Wednesday, April 20, 2011

Volunteer Fire Departments 2.0 (2 of ?) The Challenges

 Here in episode 2 of this series (part One can be found here)  I'd like to lay out the challenges to the Volunteer service, as I see them. I am hoping what I put down here might drive some discussion and fill in the blanks. To be sure, my point of view is limited to what I know and have experienced. You may have challenges that are created by your local geography, weather, politics, personalities, or government.
 What I am trying to focus on is those specific items that we in the Volunteer Service need to deal with, and are probably not so much of an issue in the Career Service.
 A good example of this is simply in fundamental operations. Let's take the basic response. Most Volunteers stations are not staffed around the clock, if at all. When the tones go off, you leave whatever you are doing and respond to the station, dress, get in the apparatus, and go. The time of day doesn't really matter, does it? You may have a light crew at the station, and then if you have a worker, you call out the troops, but whatever your protocols and procedures are, you probably don't have a full compliment of personnel on all the time. (Yes, I know many large volley Departments in suburban or urban areas are well staffed around the clock, but that is not common, and my hat is off to those who can do that.) Now you add to this the fact that you never really know how many people you can muster, and which people (skill sets) will show up, and you have a challenge.
 In the career service you know how many your have on the truck, how many on the engine, and how many on the ladder. You know which stations have what apparatus and that all those pieces are staffed (or not, but either way, you know). You also know that everybody who responds is trained and qualified for their job.
 In the volunteer service, for the most part, none of the above is true. You don't know if all your trucks are getting out, you don't know how many will be on each piece, you don't know if the mutual aid engine will come in with 3 or 6 Firefighters, and in some cases you have to pray that they are all Interior Qualified.
 A couple of years ago there was a worker at 0200 during a snowstorm (12 inches of heavy wet snow). The Chief Officer on that job got a lot of criticism for calling out twice as much mutual aid as he normally would. But the Chief guessed that due to the conditions, many of his normal mutual aid tankers and engines would not get out of the house and would be delayed at best. He guessed correct, as 3 pieces never hit the road, and another 2 pieces could not get to the scene. He wound up with just enough plus a safety, 3 engines, 2 tankers, and 1 ambulance. But the point is, he really didn't know what he would get and he had to allow for that. (It was an amazing save, by the way.)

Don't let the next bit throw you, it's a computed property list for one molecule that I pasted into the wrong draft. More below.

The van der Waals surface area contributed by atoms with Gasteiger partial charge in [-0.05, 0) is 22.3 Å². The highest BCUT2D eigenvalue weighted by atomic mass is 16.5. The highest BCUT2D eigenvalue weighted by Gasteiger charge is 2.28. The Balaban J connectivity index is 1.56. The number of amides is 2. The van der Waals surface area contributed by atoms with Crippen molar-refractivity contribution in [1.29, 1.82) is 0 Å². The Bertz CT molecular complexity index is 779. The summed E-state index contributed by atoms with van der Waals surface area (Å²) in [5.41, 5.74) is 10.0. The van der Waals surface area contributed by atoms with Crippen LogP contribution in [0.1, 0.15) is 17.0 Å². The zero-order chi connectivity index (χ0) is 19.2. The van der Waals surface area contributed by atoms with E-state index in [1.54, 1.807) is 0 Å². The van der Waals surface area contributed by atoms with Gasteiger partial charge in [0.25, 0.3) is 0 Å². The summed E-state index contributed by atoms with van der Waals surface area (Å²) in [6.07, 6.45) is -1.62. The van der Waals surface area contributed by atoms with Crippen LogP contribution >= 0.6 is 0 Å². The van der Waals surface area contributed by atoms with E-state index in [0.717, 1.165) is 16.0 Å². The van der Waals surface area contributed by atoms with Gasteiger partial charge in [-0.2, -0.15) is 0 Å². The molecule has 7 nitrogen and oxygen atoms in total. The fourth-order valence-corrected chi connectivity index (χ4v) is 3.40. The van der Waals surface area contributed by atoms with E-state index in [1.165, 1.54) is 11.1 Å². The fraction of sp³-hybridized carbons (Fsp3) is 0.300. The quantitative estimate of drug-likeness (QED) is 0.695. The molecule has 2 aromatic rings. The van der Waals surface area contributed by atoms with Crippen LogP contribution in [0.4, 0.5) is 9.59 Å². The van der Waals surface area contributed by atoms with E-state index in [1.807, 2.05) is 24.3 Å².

Volunteer Departments are also severely challenged by the simple idea of volunteerism. Many people hold differing concepts of what, exactly this means. Some think that because they have volunteered, they can pick and choose what they will do, and what they won't. "I don't have to do that, I'm a volunteer." I can't help but say here that when you volunteered, you volunteered to follow the rules. If you volunteer as a Firefighter, that means you agreed to get training, practice, and keep your skills in shape on a regular basis. The same holds true for all the other job descriptions: EMT, Officer, Engineer, Safety, and whatever else your Department has. If you don't know your job, well then you can't do much, can you? Some people also think they can come and go as they please. They don't attend training for any of a huge list of excuses, they fall behind on the knowledge curve, but then they show up at a big job and wonder why they don't know whats going on or where they belong. So this is a challenge.
 Discipline also becomes a challenge in the Volunteer Service because there is a perception that volunteers don't need to follow rules because this 'is not my paying job, you can't tell me what to do.'
 Communicating with members is also a challenge. Keeping people up to date is easy when you can do a pre-shift meeting everyday, but when you don't see people very often, except at calls and meetings, which not everyone makes, it becomes hard to keep them all on the same level.
 Likewise, training is much easier to accomplish when you can rotate a session through the various shifts and get everyone in. It's not so easy when you can schedule one night and hope that most show up. Adding in work and family schedules, you are lucky if you get 30%. How many times can you ask a volunteer instructor to run the same session? In addition, you have to make sure everyone keeps their certifications up to date. Most folks don't keep track of how many SCBA drills they have done this year, so now it becomes the Department's job to keep track and chase those who are falling behind? In the Career service, this would never even be a consideration. People take more responsibility for themselves when their job (and Income) is in the balance.
 I could go on here, but the point is that the Volunteer Service, just by virtue of the circumstances, faces different challenges than those in the Career Service. We need to find ways to recognize these challenges and deal with them in a forthright manner. Attack those challenges and turn them into assets if we can.
 This is what we are going to discuss in the upcoming posts.

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